A. D. T. Whitney spent her youth among the privileged classes of New England. Born on September 15, 1824, she was the daughter of Adeline Dutton and Colonel Enoch Train, a successful Boston shipping merchant. In her later works, such as the advice book for girls Friendly Letters to Girl Friends ( 1896), Whitney praised the traditional emphasis of her early education; at the respected girls' school run by George B. Emerson, she and her classmates were purportedly trained to be good daughters, sisters, neighbors, wives, and mothers.
After marrying Seth Whitney, a businessman over fifteen years her senior, Whitney moved to neighboring Milton, Massachusetts, and lived there until her death. She had four children (one died in infancy) and began her writing career only after her children were grown. Whitney's first major publication was Mother Goose for Grown Folks ( 1860), which explores adult lessons within the children's rhymes. According to one biographical essay, after the success of Mother Goose, her publishers urged her to write fiction ( Halsey182); the result was a series of more than twenty novels, most of them aimed at a young, female readership.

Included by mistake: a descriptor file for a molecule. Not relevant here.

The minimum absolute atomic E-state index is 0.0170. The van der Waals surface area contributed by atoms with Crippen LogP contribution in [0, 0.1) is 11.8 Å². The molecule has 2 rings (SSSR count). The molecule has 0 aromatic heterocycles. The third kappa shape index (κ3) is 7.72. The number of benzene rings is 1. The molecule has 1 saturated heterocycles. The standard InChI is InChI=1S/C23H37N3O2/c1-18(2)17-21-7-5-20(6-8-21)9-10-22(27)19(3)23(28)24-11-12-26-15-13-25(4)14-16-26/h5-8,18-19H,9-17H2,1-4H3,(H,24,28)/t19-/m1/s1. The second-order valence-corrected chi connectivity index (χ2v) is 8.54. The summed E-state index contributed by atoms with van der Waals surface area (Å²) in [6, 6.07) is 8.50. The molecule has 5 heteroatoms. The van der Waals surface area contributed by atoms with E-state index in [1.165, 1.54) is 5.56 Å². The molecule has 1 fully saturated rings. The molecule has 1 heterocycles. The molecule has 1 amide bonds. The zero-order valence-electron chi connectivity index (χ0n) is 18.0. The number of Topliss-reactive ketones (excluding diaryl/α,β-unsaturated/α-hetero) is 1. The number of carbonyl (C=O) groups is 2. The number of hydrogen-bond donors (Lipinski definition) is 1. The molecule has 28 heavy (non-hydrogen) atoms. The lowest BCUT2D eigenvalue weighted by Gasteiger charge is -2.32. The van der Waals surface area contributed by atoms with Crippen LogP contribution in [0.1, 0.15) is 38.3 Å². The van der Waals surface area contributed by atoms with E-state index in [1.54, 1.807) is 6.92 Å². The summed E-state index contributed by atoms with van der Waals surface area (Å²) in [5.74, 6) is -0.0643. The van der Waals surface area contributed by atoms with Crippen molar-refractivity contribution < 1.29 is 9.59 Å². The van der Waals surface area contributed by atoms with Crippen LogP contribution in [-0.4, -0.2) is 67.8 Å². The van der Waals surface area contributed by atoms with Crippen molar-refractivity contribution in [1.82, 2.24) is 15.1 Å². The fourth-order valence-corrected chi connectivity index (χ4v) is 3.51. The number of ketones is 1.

Whitney first popular work, Mother Goose for Grown Folks, raises many of the major themes that her later novels explore: In "Little Jack Homer," for example, she pokes fun at the upper classes; "Missions" advises women to focus their energies in the home; and "Humpty Dumpty" considers the ways unmarried, older women might make themselves useful to society.
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Publication information: Book title: Nineteenth-Century American Women Writers:A Bio-Bibliographical Critical Sourcebook. Contributors: Denise D. Knight - Editor. Publisher: Greenwood Press. Place of publication: Westport, CT. Publication year: 1997. Page number: 474.
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